Boscastle's 16th century harbour
Boscastle's 16th century harbour

One of the most scenic villages on Cornwall's north coast, Boscastle has a postage-stamp sized harbour built to handle trade in slate from the nearby Delabole quarrries. The village is located in an Area of Outstanding Natural Beauty, and the medieval harbour is maintained by the National Trust.
There is wonderful walking along the cliffs and inland, following swiftly flowing rivers. One trail leads beyond the harbour to Willapark headland where you can see a coastal lookout tower created from an old folly. Nearby are the ruins of an Iron Age cliff castle.

Willapark coast guard lookout
Willapark coast guard lookout
Inland of Willapark is Forrabury Stitches; an ancient field system composed of long strips separated by unploughed ridges. The field system was laid out in the medieval period but follows a system of farming begun in the Celtic period. The 'stitches', or strips, are still being farmed in a traditional way, with crops rotated each year and a fallow period when animals are allowed to graze the plot.

The quay was built in the Elizabethan period and has hardly been altered since. It helps protect the harbour, once one of the busiest in north Cornwall. Because the Cornish coast was such a dangerous place until the 19th century, boats would put in to Boscastle rather than attempt a dangerous landing elsewhere.

But even at Boscastle entering the harbour could be fraught with peril, so every ship was towed into the harbour by a 'hobbler' boat, rowed by 8 men, while more men on shore used ropes to keep the ship in the centre of the channel. Once ships were safely at anchor, goods were offloaded and put on carts. Strong teams of horses pulled the carts up the steep slope out of Boscastle. The horses were often kept at the Palace Stables, which is now the youth hostel.

The heyday of shipping and trade in Boscastle came to an end when the railway reached north Cornwall in 1893. Trade declined, and Boscastle dwindled in importance to become a base for pleasure craft.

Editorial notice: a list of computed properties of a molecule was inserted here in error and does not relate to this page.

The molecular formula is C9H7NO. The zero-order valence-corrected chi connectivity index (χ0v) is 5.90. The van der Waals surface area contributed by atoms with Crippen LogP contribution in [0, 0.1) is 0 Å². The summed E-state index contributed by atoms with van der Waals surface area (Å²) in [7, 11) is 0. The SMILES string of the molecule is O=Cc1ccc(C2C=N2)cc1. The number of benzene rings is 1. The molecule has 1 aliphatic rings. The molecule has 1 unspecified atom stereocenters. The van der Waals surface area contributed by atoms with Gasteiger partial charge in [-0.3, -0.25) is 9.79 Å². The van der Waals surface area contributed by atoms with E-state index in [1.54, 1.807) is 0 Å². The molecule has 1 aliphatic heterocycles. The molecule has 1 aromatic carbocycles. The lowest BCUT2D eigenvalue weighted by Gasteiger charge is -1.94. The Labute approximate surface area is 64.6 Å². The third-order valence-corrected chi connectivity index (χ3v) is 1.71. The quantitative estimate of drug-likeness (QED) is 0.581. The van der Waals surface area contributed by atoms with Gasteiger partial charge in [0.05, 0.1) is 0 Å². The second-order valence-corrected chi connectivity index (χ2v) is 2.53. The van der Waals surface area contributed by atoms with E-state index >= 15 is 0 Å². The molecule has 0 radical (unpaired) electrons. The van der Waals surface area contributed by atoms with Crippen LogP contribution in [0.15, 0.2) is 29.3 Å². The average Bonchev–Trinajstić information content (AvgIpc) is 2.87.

A harbourside tea shop
A harbourside tea shop
One of the unusual features at Boscastle is the Devil's Bellows. This is a blow-hole located under Penally Point. When conditions are right, rushing water through the blow-hole produces a horizontal jet of water that reaches almost half way across the harbour mouth.

Beside the harbour is one of the most unusual museums in England, the Witchcraft Museum, a fascinating look at witchcraft in world culture, with a collection of objects associated to various forms of witchraft around the world, from crystal balls and broomsticks to paraphernalia used for divination and spells.

If you follow the South West Coast Path north from Boscastle it leads you to the hanging valley of Pentargon, where a waterfall plunges down almost sheer cliffs to the shore far below. You can see the waterfall from a viewing area on either side of the falls, though it helps if you don't suffer from vertigo!

Much of Boscastle and the surrounding area of coastline is owned by the National Trust. Part of the estate is Valency Valley, where novelist Thomas Hardy came as a young architect to restore the medieval church of St Juliot in 1870. Here he met his first wife, Emma, who was living at the rectory. Hardy used Valency Valley and the surrounding area as inspiration for his novel 'A Pair of Blue Eyes'.

In 1912, after Emma's death, Hardy paid for a memorial tablet, made by a stonemason from Boscastle, and you can see the memorial against the north wall of the church. A long but very enjoyable walk follows footpaths up Valency Valley to St Juliots then loops around to historic Minster Church, set in a glorious wooded glade, before returning to Boscastle by way of Forrabury.

Our family has visited Boscastle on several occasions, and loved it. Our favourite memory is taking the coastal walk between Tintagel Castle and Boscastle, arriving just in time to get an ice cream from the National Trust cafe before they closed for the day.